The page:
This June 30 story in COMMUNICATIONS WEEK discusses the anomaly of two of the most famous mainframe companies in the y2k repair field: they are not 2000-compliant themselves. They are both licensing other vendors' software to fix their own date problem.
"The fact that the mainframe's inventor and its chief promulgator are looking outside their own walls for Year 2000 expertise is an indication that although demand for these solutions is going through the roof, the supply of resources is nearing rock bottom, experts said." . . .
"Only about 20 percent of companies have done much about the Year 2000 problem, which means that about 80 percent haven't done anything," says Allen Gart, vice president of SEEC, Pittsburg." SEEC, Inc. is the firm that sold IBM its software.
My assessment: if it's so easy to fix y2k, why is it that IBM and EDS haven't done it? IBM and EDS have known from the beginning of the business that the problem was there. Why did they wait so long? And if they need help to fix it, what are the options of businesses that are not run by mainframe experts? What happens when the 80% that do need to be fixed go out to hire programmers? Where will they find them? At what price?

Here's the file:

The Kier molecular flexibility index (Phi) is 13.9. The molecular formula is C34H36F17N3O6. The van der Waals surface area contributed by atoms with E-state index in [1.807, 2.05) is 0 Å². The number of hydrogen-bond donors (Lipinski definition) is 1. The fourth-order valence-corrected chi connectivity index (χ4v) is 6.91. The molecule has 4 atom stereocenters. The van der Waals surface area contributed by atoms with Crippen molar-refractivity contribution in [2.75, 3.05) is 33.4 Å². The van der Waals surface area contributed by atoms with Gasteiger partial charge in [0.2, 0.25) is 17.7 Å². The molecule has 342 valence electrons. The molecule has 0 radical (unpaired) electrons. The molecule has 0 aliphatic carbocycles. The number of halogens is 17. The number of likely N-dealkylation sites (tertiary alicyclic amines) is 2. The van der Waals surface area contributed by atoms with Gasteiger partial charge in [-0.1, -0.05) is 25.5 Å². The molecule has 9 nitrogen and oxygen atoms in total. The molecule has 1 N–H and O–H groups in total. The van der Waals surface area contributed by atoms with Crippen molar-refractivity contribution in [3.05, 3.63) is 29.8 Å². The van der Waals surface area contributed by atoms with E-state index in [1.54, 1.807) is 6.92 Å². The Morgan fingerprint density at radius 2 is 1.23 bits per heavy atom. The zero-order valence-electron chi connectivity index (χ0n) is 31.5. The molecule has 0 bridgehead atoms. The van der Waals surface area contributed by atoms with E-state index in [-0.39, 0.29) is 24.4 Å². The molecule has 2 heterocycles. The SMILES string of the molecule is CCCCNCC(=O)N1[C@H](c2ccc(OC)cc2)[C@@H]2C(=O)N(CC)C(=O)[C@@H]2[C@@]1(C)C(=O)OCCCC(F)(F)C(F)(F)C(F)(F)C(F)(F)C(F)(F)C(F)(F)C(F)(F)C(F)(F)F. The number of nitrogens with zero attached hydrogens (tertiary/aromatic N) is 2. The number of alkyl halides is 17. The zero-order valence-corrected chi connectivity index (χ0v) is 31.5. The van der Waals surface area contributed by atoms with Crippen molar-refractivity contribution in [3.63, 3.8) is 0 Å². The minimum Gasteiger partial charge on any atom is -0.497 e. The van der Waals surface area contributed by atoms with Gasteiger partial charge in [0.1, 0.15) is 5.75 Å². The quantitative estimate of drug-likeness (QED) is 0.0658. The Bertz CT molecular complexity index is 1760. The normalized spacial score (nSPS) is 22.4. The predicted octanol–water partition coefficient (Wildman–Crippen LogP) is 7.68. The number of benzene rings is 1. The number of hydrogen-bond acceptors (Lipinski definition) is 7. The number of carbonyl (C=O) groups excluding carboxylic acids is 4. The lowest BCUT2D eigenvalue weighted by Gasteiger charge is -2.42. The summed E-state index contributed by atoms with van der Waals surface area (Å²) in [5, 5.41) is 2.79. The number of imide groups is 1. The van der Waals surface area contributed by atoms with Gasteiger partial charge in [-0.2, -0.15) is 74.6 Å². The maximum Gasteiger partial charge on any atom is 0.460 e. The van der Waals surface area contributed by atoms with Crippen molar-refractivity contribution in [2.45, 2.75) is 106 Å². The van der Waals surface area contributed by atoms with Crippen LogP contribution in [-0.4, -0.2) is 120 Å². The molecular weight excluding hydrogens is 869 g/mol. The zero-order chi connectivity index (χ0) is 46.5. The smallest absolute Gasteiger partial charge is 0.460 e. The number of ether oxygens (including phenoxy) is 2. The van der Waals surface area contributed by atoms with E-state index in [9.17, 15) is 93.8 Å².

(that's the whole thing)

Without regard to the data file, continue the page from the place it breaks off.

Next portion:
These are hypothetical questions. They won't bother. It will be an impossibility. Why pay to do what cannot be done? So, they will just sit there until their systems crash.
Will you also sit there until their systems crash?